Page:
AP Corrects Article that Misattributed the Introduction of ‘Scalping’ to Native Americans

The Associated Press is doing its best to convince readers that the barbaric act of “scalping” is a product of “white colonists.” The AP was widely panned for an article published on Wednesday that claimed that the resignation of Harvard president Claudine Gay was a result of conservatives weaponizing plagiarism. In reality, Gay was ousted because of her tolerance for anti-Semitic protests on campus. Somehow, the Associated Press decided complaints of plagiarism are weapons, not the act of plagiarizing itself.

After admitting the story “doesn’t meet our standards,” the headline was changed to – “Plagiarism charges downed Harvard’s president. A conservative attack helped to fan the outrage” – which is essentially the same thing.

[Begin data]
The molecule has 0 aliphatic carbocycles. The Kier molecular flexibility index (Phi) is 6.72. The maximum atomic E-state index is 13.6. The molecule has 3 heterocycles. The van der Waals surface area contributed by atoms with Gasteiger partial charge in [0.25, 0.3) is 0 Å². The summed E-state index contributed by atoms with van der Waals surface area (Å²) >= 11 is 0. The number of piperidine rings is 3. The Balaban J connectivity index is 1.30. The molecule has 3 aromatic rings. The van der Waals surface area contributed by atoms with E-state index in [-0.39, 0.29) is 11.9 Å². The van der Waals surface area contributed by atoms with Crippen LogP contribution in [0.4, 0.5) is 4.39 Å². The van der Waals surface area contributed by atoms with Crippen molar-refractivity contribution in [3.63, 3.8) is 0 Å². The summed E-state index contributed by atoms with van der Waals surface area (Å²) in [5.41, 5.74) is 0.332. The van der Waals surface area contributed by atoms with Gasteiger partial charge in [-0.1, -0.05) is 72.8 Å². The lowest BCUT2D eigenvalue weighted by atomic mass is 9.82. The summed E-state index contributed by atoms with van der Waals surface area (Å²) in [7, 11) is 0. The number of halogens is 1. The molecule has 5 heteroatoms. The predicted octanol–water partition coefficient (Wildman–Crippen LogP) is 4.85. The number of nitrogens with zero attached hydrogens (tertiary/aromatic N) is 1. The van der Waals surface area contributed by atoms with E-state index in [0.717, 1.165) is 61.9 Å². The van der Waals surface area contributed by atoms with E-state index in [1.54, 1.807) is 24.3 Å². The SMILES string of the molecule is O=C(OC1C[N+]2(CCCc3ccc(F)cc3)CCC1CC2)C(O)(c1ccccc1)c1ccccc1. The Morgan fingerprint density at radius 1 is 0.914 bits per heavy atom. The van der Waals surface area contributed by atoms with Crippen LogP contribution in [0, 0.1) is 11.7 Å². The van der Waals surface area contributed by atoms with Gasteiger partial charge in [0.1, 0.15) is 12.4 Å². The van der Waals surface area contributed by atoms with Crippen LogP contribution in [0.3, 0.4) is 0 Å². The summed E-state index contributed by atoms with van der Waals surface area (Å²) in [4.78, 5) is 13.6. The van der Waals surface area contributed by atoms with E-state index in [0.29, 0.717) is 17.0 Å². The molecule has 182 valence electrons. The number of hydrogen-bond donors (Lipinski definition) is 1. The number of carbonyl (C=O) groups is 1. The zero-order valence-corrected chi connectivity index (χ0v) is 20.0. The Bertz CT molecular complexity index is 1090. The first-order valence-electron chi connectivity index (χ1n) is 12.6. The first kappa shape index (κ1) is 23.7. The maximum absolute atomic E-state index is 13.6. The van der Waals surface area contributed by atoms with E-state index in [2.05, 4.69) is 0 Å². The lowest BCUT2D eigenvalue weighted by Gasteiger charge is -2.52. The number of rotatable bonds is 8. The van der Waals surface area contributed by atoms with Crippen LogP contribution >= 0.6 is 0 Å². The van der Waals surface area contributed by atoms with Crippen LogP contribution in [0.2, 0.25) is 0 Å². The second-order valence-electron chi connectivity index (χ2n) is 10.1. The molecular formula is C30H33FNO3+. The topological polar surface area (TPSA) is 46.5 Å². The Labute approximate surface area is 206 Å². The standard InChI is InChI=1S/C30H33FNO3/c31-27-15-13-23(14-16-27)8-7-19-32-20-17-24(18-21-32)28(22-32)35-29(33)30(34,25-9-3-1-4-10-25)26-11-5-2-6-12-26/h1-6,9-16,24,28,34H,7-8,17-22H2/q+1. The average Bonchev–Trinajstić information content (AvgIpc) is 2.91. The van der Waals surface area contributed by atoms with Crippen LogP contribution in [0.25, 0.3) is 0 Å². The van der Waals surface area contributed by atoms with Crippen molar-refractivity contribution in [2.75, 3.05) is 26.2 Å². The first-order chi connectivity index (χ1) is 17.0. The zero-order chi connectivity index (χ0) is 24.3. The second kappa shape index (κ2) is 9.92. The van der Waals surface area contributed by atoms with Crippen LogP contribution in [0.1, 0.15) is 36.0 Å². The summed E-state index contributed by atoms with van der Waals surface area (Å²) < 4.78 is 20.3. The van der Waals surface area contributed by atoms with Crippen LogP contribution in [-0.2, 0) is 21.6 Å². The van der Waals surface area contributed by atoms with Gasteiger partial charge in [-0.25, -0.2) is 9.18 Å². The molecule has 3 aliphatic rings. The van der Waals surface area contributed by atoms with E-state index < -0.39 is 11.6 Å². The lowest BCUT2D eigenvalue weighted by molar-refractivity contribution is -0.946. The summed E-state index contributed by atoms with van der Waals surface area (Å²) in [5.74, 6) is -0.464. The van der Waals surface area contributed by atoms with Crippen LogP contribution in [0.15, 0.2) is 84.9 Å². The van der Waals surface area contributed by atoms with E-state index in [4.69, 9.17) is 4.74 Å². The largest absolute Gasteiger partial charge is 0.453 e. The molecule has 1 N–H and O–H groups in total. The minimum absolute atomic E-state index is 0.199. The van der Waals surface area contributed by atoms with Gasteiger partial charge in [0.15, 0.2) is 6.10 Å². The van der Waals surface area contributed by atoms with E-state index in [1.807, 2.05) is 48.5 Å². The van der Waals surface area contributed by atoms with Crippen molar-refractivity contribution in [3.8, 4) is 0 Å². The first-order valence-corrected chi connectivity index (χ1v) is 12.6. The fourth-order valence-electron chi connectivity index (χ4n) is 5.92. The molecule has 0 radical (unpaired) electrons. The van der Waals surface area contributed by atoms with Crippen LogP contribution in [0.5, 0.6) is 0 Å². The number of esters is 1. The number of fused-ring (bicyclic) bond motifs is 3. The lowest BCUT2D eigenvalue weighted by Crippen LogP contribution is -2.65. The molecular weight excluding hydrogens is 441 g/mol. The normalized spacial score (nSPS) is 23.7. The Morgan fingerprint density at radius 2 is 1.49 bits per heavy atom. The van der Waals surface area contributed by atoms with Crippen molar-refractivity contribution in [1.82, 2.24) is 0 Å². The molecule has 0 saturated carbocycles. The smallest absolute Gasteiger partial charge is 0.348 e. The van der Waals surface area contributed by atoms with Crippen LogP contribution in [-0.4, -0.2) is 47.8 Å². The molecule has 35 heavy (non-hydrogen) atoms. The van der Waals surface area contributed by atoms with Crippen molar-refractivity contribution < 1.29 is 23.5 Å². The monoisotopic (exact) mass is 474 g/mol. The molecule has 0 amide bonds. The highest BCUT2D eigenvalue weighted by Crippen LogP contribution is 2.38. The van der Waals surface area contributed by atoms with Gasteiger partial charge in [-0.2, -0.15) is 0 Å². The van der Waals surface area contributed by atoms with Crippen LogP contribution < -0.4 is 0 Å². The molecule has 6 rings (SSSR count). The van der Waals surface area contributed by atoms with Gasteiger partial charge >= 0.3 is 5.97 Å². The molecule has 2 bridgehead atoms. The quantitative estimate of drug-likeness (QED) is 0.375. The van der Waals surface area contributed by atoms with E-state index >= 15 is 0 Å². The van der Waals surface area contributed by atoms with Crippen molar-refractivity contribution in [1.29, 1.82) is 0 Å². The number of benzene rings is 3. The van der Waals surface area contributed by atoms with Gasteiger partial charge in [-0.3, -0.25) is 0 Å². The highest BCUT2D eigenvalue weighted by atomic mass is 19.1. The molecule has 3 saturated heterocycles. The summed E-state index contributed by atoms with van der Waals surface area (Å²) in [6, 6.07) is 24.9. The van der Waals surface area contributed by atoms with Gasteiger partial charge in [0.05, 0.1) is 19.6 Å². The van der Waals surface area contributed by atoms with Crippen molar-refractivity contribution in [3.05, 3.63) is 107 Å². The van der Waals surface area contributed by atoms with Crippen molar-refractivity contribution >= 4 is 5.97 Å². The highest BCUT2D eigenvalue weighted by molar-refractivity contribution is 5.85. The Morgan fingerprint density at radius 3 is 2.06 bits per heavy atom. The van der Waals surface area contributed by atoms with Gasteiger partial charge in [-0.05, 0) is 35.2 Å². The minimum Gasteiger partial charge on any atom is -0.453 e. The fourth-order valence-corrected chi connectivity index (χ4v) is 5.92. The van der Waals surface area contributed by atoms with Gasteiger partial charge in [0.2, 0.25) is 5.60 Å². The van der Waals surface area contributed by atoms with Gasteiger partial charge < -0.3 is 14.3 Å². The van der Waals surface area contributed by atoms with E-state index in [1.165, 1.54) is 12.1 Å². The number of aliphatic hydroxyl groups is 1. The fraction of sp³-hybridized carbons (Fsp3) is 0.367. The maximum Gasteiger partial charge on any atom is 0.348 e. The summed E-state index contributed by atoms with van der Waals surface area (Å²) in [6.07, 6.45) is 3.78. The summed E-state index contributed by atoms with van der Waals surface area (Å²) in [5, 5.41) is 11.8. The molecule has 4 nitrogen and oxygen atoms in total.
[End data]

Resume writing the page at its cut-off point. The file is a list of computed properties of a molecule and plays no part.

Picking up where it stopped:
In that same article, the Associated Press laughably described the term “scalping” as if it was invented, or at least was an action used predominantly, by “white colonists.” The commentary was in reference to political activist Christopher Rufo, who wrote “scalped” on social media after Gay announced her resignation.

The Associated Press attempted to portray it as having been invented by colonists, and when that didn’t work, they edited it to make it appear as if colonists were the main practitioners while “some tribes” also used the technique sparingly.

The Associated Press also updated the article’s content to better reflect the complexities of the situation. For example, they included more context on the controversy surrounding Gay’s resignation and the accusations of plagiarism against her. In 2021, the Associated Press received backlash when CEO Daisy Veerasingham tattled on Florida Governor Ron DeSantis’s press secretary, saying that she engaged in “harassing behavior” toward one of their reporters.